Initially comprised of four bedrooms and one bath, the pad was the first house in Draper to boast hot and cold running water. Other luxe amenities included multiple pantries, double front parlors, wide halls, parquet flooring and a formal entry. In a nod to Tone’s profession, the front porch was also flanked by life-sized carvings of sheep heads during the Nielsens’ tenure, which delineated it from its neighbors. According to the NRHP registration form, “In a time before address numbers, Tone Nielsen would advise his business associates to look for the ‘Sheep House’ on Fort Street.”
The end of the first world war saw prices for agriculture decline significantly. As such, the Nielsen fortune dwindled and the family was eventually forced to sell their home to the Utah Savings & Trust Company of Salt Lake City in 1926. The bank subsequently transformed the spacious residence into four separate apartment units which all shared one common bath.
Wealthy poultry farmers George and Scerinda Sanderson leased the property in 1942. Seven years later, they purchased the place from the bank and converted it back to a single-family residence and the surrounding 50 acres into a farmstead they dubbed the “Sanderson Dairy Farm.” The site remained in their family through 1970. The NRHP registration form notes that “The rise and fall of the fortunes of the Nielsen-Sanderson House represent the historical development of agriculture and livestock in the history of Draper.”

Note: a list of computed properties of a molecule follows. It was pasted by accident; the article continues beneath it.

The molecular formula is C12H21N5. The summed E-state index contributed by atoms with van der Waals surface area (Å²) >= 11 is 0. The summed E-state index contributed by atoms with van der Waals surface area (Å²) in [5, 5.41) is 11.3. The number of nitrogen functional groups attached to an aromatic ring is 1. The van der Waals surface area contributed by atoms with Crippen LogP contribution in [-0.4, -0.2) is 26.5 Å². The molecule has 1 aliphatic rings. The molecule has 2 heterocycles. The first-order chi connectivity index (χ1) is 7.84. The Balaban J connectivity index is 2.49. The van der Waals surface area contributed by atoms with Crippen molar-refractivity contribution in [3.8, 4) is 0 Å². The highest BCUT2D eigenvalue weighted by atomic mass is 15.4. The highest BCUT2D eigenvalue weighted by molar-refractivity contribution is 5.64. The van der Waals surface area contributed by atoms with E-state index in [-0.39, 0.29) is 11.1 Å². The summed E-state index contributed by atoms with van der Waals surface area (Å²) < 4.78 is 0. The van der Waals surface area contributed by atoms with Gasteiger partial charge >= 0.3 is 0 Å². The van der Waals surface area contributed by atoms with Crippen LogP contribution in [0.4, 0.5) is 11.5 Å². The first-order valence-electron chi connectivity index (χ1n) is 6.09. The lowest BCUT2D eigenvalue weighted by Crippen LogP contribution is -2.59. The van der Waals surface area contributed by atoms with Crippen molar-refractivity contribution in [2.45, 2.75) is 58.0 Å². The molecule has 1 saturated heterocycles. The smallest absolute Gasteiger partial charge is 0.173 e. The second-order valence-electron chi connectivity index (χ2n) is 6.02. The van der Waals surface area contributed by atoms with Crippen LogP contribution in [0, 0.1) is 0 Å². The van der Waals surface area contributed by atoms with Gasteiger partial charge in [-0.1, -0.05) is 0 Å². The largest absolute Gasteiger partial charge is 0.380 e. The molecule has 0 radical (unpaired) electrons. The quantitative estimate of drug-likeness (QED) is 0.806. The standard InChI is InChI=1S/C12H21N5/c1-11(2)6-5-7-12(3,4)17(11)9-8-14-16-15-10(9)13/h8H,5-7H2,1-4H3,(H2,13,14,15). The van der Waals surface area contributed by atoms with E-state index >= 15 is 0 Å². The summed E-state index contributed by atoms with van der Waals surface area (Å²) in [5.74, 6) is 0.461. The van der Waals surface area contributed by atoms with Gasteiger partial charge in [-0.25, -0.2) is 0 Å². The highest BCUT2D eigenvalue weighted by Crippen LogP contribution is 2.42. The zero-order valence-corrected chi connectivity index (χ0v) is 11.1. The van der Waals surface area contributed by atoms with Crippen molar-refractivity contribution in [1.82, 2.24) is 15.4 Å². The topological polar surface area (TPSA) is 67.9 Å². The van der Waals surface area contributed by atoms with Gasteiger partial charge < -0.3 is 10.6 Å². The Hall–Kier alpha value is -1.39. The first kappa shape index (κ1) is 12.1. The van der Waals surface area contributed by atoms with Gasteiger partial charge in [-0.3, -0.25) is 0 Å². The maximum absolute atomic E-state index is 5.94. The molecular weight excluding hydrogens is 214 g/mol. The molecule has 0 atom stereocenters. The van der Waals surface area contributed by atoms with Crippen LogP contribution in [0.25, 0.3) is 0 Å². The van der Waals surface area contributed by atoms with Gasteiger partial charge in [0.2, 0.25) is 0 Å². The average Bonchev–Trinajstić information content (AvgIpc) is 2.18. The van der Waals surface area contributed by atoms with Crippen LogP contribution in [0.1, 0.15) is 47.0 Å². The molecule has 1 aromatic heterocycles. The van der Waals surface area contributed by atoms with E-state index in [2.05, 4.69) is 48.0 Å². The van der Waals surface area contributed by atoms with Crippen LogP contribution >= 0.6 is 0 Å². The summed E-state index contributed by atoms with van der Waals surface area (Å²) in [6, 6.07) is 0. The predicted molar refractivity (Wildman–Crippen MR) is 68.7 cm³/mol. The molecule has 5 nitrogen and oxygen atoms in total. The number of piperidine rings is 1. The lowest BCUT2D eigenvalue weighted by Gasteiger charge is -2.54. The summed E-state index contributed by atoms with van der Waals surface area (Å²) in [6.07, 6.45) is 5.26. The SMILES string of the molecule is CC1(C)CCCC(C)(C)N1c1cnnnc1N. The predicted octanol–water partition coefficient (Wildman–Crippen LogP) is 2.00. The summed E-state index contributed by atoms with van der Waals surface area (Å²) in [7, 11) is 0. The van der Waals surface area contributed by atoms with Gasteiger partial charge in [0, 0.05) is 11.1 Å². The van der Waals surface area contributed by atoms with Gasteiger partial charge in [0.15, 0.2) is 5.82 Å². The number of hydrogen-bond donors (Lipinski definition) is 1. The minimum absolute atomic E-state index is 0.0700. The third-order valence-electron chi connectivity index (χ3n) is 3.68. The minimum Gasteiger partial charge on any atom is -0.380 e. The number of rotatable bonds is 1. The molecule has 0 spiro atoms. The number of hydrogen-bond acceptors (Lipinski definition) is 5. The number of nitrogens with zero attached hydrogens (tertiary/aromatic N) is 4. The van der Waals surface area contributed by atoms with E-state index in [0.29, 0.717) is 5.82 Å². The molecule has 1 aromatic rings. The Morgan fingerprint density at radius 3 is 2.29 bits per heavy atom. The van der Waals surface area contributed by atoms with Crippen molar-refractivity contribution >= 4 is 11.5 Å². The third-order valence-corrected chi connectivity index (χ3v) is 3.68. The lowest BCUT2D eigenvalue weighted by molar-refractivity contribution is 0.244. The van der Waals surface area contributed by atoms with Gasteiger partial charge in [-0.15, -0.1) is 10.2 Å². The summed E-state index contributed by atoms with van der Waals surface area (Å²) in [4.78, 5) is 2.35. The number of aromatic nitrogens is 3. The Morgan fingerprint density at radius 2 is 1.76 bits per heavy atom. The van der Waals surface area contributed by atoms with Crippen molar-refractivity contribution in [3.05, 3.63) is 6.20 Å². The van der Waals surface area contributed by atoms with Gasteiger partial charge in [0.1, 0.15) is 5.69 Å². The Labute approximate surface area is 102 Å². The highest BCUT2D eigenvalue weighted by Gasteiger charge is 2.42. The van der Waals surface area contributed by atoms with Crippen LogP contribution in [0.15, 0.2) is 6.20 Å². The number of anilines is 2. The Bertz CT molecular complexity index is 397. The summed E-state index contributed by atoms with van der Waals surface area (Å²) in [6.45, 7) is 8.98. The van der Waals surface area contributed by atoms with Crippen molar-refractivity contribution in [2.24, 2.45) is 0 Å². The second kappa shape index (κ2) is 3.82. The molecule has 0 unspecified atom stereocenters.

Due to the conversion from house to apartments back to house again, many of the pad’s original architectural details were lost. In 1987, then owner Peter Lawson embarked upon a massive renovation project to restore the Victorian’s exterior to its original glory. The work got stalled mid-way through, though, and the place subsequently sat empty until being purchased in 1992 by its current owners, who masterfully completed the work. They also expanded the residence, commissioning a large rear addition on the lower level complete with a modern kitchen, an office, a laundry room and a family room with a stone fireplace. The attic was transformed into an owners’ suite/exercise room as part of the expansion, as well, bringing the number of bedrooms and baths to five and three, respectively, and the total square footage to 4,274.
The surrounding lot, which today measures 3.22 acres, boasts a large pool and gazebo, a barn, a milk house, three sheds and a detached three-car garage.
It is at the striking property that Nicole and Chase attend Brad’s party, aka their “last pre-Centennial event.” As the two enter the house, Nicole utters what is easily my favorite line of dialogue in the entire film. Turning to Chase on the home’s long front path, she says, “Can I negotiate an entrance of hand-holding?” as the strains of “(You Drive Me) Crazy” begin to play in the background.
Unfortunately, things don’t go smoothly for the duo from there. Their fake relationship comes crashing down when an inebriated Chase spots Nicole chummily chatting it up with Brad, instantly becomes jealous and, in an ill-advised attempt at retaliation, kisses her best friend, Alicia (Susan May Pratt). Teenage drama at its finest!
The actual interior of the house, which can be seen in photographs on the NRHP registration form, also appears throughout the scene as the fake couple fumbles their way through a very real breakup. Don’t worry, though, Nicole and Chase, inevitably, find their way back to each other by the time the end credits – set to the tune of “(You Drive Me) Crazy,” of course – roll.